If you haven’t made your maximum allowable RRSP contributions for previous years, do your best to play catch-up this year. You’ll get an immediate tax deduction for your entire contribution and you’ll have more money working for you under the tax deferral of your RRSP.
Borrowing can be a smart way to maximize your 2003 RRSP contribution, or to catch up on your past contributions. The key is to get the lowest possible loan rate, which can make the cost of borrowing less than your potential investment returns, if you keep the loan term short. You can reduce the payback period by using your RRSP tax refund to repay the loan.
If you have qualifying non-registered investments you can choose to contribute them to your RRSP. This is known as an ‘in-kind’ contribution and allows you to claim the RRSP tax deduction based on the value of the assets on the day of transfer. Be aware, however, that by transferring capital assets that have appreciated in value, you will trigger taxes on realized capital gains. Alternatively, you will not be able to claim a capital loss for tax purposes on transferred capital assets with a market value less than the purchase price at the time of the transfer. You could also face taxes on accrued interest if you contribute a fixed-income security to your RRSP between payment dates for interest.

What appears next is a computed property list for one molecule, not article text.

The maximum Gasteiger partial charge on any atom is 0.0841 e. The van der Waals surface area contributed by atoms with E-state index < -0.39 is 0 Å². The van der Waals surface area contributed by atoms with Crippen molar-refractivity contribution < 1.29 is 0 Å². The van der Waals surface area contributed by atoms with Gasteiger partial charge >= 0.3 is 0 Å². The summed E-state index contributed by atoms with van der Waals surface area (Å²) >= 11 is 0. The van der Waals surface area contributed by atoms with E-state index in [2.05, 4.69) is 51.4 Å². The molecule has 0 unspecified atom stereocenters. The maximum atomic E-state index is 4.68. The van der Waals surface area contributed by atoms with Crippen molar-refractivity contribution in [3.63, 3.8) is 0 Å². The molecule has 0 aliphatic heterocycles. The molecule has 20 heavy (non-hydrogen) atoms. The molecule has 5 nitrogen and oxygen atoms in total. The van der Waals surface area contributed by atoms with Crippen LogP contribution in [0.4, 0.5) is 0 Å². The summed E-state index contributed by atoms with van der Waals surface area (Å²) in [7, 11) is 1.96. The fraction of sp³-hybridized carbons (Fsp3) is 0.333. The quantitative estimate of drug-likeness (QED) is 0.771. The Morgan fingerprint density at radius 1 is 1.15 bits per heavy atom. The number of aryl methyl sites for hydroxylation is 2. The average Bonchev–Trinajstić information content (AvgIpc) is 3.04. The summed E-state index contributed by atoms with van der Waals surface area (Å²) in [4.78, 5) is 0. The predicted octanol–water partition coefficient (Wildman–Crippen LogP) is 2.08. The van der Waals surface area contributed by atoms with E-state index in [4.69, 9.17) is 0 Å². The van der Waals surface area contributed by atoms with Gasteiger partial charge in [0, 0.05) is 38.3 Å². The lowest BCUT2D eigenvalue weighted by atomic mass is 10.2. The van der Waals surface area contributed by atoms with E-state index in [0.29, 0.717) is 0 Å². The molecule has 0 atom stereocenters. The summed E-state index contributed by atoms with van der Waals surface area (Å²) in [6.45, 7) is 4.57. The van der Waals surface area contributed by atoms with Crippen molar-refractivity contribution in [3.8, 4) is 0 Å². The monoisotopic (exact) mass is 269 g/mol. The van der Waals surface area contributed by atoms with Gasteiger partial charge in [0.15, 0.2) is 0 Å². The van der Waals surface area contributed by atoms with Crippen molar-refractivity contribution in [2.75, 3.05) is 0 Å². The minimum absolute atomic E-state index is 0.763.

This column is presented as a general source of information only and is not intended as a solicitation to buy or sell investments, nor is it intended to provide professional advice including, without limitation, investment, financial, legal, accounting or tax advice. For more information on this topic or on any other investment or financial matters, please contact your financial advisor.